Over three billion dollars in stolen money was recovered by the U.S. Department of Justice in fiscal year 2010 – stolen money that was tracked down thanks to whistleblowers.
According to the advocacy group Taxpayers Against Fraud Education Fund, more than 80 percent of all successful recoveries under the False Claims Act are due to whistleblower reports. The False Claims Act allows third parties, or whistleblowers, to sue contractors suspected of committing fraud against the government.
The False Claims Act allows for statutory fines and triple damages to be paid, with whistleblowers receiving from 15 to 30 percent of the recovered amounts.
Fraud is common in a number of industries, such as defense, education, transportation, and oil and gas, but most fraud recoveries in the last few years have been against pharmaceutical companies for illegal marketing practices.
Top Whistleblower Lawsuits Against Drug Manufacturers
While the $3 billion recovered this past year appears to be a large number, the recovery in 2009 was larger – with Pfizer and Eli Lilly alone each paying over a billion because they promoted drugs for uses not approved by the FDA.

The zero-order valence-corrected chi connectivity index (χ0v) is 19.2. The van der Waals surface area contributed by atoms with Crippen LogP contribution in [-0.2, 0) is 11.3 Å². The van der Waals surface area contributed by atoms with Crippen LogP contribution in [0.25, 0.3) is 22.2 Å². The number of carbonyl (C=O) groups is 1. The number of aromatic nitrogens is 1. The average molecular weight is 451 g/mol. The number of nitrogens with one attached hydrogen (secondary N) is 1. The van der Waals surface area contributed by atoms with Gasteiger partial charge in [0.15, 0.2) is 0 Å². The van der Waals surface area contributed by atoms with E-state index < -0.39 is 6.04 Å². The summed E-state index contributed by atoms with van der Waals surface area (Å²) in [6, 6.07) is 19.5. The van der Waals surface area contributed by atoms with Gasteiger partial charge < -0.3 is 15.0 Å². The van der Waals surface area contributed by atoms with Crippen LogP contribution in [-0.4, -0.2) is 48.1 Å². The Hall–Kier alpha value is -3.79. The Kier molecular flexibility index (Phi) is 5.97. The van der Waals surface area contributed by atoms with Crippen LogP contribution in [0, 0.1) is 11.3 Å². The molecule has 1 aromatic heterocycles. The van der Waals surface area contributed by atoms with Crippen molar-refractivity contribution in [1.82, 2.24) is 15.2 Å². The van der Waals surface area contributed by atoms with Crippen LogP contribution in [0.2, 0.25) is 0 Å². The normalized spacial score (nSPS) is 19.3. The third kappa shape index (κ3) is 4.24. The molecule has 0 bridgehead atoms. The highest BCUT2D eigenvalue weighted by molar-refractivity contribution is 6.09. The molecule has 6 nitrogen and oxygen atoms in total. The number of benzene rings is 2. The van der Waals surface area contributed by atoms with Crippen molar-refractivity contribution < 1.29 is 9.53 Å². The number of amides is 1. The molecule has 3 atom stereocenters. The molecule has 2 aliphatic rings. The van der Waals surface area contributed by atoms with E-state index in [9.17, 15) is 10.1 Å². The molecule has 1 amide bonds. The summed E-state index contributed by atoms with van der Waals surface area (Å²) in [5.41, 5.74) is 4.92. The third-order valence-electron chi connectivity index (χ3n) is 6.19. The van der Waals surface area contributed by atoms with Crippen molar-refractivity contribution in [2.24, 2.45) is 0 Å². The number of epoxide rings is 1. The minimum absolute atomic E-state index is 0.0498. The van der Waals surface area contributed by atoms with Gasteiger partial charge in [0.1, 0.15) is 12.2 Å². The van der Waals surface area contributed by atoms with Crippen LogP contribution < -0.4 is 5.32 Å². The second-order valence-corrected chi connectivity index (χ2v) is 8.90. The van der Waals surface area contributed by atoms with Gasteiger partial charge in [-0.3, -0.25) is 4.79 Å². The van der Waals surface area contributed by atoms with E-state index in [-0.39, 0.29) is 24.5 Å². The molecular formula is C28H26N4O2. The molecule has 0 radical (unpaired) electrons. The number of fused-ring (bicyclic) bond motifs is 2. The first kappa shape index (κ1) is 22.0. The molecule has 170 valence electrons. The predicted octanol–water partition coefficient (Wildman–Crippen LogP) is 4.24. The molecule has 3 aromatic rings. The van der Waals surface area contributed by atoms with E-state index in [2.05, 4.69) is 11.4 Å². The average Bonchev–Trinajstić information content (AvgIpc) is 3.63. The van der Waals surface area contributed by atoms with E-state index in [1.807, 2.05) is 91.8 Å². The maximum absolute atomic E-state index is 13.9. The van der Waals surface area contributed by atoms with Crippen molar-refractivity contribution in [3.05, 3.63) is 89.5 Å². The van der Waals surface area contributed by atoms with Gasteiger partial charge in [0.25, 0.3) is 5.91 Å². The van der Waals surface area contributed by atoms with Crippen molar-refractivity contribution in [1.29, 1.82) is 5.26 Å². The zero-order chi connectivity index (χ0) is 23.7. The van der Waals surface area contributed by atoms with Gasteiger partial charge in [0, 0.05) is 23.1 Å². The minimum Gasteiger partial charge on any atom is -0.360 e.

Recoveries under the False Claims Act in 2010 (the fiscal year ended on September 30) found Big Pharma topping the list with eight of the 10 largest federal settlements. The largest recoveries included:
- $600 million paid by Allergan for violating label marketing practices for Botox
- $520 million paid by AstraZeneca for illegally marketing an antipsychotic drug
- $422.5 million paid by Novartis for marketing Trileptal for unapproved uses and paying kickbacks to physicians
- $313 million paid by Forest Laboratories for distributing an unapproved thyroid medication and promoting off-label uses for two antidepressants
Thus far, fiscal year 2011 has also yielded a recovery against Big Pharma; GlaxoSmithKline recently agreed to pay $750 million for “knowingly” selling tainted medications.
$15 dollars are returned to Americans for every dollar spent on fraud investigations and prosecutions under the False Claims Act, as reported by Taxpayers Against Fraud. Individual states also benefit in these settlements, recovering millions of dollars stolen from Medicaid.